The more you let him get away with it, the more he starts to win. But if you stomp your heels, you start to slow him down and if you flip your hair, his comments disappear and his mojo drops. You need to keep the air clear of his comments and stomp away your frustration to win!

You can play the game HERE.

Now to be fair, the game was actually pretty hard to play. The heels were ridiculously high—to the point that your thighs were burning by the end. You had to be pretty precise with your stomping to actually get points. The wig was also hot and itchy and, well, it’s harder than it looks to strut down the street and flip your hair all at the same time.

GAMERella produced some really cool-looking games and there was a massive range of ideas. Here are a couple others:

I also have to give props to the CBC for also covering the event in a pretty fair, well-researched way. You could tell they tried hard to give an accurate representation of what was going on and why we were doing this.

Something that really strikes me about the indie scene is how limitless the imagination is. Scarcity of $$ resources sometimes leads to incredibly creative innovations.The video games created at these jams are much more like interactive art with digital components than traditional AAA games. There was something really cathartic about joining a group and contributing ideas, rather than just sitting on the outside trying the capture the feeling of what it might be like on camera. As a visual artist, the more I learn about the communities, programs and resources at my disposal, the more I wish I had discovered this world earlier.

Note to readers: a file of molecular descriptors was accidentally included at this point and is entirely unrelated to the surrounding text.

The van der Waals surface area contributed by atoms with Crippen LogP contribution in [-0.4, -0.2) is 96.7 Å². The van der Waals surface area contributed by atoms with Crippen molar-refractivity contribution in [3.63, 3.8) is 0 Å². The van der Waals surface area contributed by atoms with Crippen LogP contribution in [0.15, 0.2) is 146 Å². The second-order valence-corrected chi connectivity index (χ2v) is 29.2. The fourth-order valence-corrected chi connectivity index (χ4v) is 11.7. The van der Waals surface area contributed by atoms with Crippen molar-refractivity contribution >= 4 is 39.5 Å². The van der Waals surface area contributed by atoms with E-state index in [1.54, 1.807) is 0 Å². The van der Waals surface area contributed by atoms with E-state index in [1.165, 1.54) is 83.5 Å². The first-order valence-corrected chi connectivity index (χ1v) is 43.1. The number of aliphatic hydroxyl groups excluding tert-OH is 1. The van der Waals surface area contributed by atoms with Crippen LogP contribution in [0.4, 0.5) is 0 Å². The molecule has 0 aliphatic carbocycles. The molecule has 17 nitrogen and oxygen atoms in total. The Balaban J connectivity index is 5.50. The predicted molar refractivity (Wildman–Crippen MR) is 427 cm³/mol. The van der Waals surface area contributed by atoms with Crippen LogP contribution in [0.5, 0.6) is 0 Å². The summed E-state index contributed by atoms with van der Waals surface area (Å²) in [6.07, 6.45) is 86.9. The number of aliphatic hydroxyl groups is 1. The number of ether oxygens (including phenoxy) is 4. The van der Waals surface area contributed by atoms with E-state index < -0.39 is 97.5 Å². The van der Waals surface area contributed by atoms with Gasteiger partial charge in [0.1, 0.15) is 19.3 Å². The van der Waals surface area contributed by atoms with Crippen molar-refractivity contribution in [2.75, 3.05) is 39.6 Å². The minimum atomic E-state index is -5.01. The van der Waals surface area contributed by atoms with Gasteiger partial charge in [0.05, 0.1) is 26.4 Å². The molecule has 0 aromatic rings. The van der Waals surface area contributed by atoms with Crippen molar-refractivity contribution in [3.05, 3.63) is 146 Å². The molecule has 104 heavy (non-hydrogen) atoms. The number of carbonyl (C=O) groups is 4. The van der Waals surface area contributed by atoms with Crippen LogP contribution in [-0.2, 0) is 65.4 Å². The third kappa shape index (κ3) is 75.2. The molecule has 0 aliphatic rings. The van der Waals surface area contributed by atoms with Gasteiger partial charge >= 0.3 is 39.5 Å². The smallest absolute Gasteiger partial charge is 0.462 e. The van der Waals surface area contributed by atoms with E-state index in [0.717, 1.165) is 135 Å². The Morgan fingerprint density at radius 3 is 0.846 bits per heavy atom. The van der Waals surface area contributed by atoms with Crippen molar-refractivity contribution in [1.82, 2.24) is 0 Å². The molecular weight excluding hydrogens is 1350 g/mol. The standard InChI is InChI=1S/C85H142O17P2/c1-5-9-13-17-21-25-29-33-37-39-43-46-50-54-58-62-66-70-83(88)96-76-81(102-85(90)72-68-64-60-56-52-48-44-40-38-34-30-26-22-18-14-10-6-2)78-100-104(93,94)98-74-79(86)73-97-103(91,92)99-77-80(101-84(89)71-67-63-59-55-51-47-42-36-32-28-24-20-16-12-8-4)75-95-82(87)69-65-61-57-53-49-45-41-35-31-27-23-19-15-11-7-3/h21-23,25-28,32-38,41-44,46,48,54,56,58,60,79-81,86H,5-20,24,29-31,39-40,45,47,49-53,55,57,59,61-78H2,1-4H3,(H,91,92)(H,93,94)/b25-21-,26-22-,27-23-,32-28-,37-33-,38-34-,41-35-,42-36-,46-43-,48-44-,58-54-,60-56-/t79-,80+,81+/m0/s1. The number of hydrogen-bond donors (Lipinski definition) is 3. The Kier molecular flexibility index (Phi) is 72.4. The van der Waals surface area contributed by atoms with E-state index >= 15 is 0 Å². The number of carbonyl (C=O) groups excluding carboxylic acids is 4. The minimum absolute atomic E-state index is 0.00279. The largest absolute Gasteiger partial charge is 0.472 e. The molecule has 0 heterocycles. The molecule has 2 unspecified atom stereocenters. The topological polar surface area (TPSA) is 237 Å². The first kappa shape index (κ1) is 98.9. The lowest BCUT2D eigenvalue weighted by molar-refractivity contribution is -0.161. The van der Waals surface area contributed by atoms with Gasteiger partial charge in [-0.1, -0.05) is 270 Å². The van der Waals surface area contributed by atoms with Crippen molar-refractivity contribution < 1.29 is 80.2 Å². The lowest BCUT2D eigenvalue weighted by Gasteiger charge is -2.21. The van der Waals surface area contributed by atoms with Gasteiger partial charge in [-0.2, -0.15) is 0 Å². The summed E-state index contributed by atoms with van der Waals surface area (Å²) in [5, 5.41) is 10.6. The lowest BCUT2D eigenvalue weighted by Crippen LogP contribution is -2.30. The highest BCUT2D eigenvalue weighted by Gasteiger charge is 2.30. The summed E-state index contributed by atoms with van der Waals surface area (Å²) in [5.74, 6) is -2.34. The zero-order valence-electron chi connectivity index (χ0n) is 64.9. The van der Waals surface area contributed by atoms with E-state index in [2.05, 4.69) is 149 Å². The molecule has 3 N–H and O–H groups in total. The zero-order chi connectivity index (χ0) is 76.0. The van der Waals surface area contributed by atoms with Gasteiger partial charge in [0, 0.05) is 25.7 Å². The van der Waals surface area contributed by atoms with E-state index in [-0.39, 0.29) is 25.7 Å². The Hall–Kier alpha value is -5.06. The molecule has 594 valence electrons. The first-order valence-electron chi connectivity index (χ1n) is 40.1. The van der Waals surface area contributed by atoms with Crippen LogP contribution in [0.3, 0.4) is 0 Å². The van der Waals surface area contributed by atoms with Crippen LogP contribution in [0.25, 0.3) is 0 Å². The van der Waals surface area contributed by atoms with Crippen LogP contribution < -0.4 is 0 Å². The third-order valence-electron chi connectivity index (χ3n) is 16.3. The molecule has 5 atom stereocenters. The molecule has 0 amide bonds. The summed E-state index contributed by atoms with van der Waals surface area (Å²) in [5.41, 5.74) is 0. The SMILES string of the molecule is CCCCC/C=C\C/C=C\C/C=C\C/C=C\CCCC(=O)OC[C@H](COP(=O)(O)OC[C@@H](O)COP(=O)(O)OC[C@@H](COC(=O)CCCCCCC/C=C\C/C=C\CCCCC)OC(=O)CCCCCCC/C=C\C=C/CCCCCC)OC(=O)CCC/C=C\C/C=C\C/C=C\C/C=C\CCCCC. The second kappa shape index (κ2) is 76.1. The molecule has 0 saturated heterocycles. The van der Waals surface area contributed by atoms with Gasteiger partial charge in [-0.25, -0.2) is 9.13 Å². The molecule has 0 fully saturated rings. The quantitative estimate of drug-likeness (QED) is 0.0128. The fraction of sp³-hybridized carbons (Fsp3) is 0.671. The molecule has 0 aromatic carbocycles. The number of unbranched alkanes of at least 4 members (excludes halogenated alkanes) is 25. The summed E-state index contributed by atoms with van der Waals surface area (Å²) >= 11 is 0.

Tuesday, 11 November 2014

Anything but Convention(al): A Gal's First Con Experience

Hey fellow gamers! My name is Kristi and Cailleah has given me the great honour of letting me write a blog now and then for She Got Game. I also figured I should introduce myself a little so that you’re not all thinking some crazy chick has hacked the blog.

I have been an avid gamer since the ripe age of 5. My first experience came when I got to try the original Mario/Duck Hunt on the NES at my friend’s house one day after kindergarten. We sat down in her living room and from the minute her mom put the controller in my hand, I was hooked. My friend got bored after 10 minutes and was far more content to play with her paper dolls and Barbies but I was enamored with the world of Mario, never to look back.